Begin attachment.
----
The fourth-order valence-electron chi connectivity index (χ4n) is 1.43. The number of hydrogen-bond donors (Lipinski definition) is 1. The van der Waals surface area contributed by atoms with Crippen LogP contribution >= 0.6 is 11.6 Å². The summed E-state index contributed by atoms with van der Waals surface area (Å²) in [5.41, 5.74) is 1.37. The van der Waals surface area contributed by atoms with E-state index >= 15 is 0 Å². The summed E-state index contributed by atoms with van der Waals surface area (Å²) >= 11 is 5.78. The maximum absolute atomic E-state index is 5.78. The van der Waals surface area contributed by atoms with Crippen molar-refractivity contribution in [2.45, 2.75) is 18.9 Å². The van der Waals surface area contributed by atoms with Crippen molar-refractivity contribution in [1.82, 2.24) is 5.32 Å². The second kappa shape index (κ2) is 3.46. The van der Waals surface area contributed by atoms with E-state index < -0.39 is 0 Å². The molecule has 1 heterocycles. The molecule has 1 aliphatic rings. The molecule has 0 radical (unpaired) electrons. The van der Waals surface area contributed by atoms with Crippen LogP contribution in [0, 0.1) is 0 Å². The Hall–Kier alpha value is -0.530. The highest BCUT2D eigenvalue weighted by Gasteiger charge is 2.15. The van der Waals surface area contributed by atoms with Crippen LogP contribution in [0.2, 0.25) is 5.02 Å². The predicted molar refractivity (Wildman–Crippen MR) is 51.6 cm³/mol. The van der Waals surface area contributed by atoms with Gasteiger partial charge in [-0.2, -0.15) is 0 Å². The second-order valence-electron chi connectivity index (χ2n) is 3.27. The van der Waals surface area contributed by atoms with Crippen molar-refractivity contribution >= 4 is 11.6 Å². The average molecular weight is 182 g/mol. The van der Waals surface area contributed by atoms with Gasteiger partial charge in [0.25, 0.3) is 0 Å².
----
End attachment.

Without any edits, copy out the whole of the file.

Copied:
The fourth-order valence-electron chi connectivity index (χ4n) is 1.43. The number of hydrogen-bond donors (Lipinski definition) is 1. The van der Waals surface area contributed by atoms with Crippen LogP contribution >= 0.6 is 11.6 Å². The summed E-state index contributed by atoms with van der Waals surface area (Å²) in [5.41, 5.74) is 1.37. The van der Waals surface area contributed by atoms with E-state index >= 15 is 0 Å². The summed E-state index contributed by atoms with van der Waals surface area (Å²) >= 11 is 5.78. The maximum absolute atomic E-state index is 5.78. The van der Waals surface area contributed by atoms with Crippen molar-refractivity contribution in [2.45, 2.75) is 18.9 Å². The van der Waals surface area contributed by atoms with Crippen molar-refractivity contribution in [1.82, 2.24) is 5.32 Å². The second kappa shape index (κ2) is 3.46. The van der Waals surface area contributed by atoms with E-state index < -0.39 is 0 Å². The molecule has 1 heterocycles. The molecule has 1 aliphatic rings. The molecule has 0 radical (unpaired) electrons. The van der Waals surface area contributed by atoms with Crippen LogP contribution in [0, 0.1) is 0 Å². The Hall–Kier alpha value is -0.530. The highest BCUT2D eigenvalue weighted by Gasteiger charge is 2.15. The van der Waals surface area contributed by atoms with Crippen LogP contribution in [0.2, 0.25) is 5.02 Å². The predicted molar refractivity (Wildman–Crippen MR) is 51.6 cm³/mol. The van der Waals surface area contributed by atoms with Gasteiger partial charge in [-0.2, -0.15) is 0 Å². The second-order valence-electron chi connectivity index (χ2n) is 3.27. The van der Waals surface area contributed by atoms with Crippen molar-refractivity contribution >= 4 is 11.6 Å². The average molecular weight is 182 g/mol. The van der Waals surface area contributed by atoms with Gasteiger partial charge in [0.25, 0.3) is 0 Å².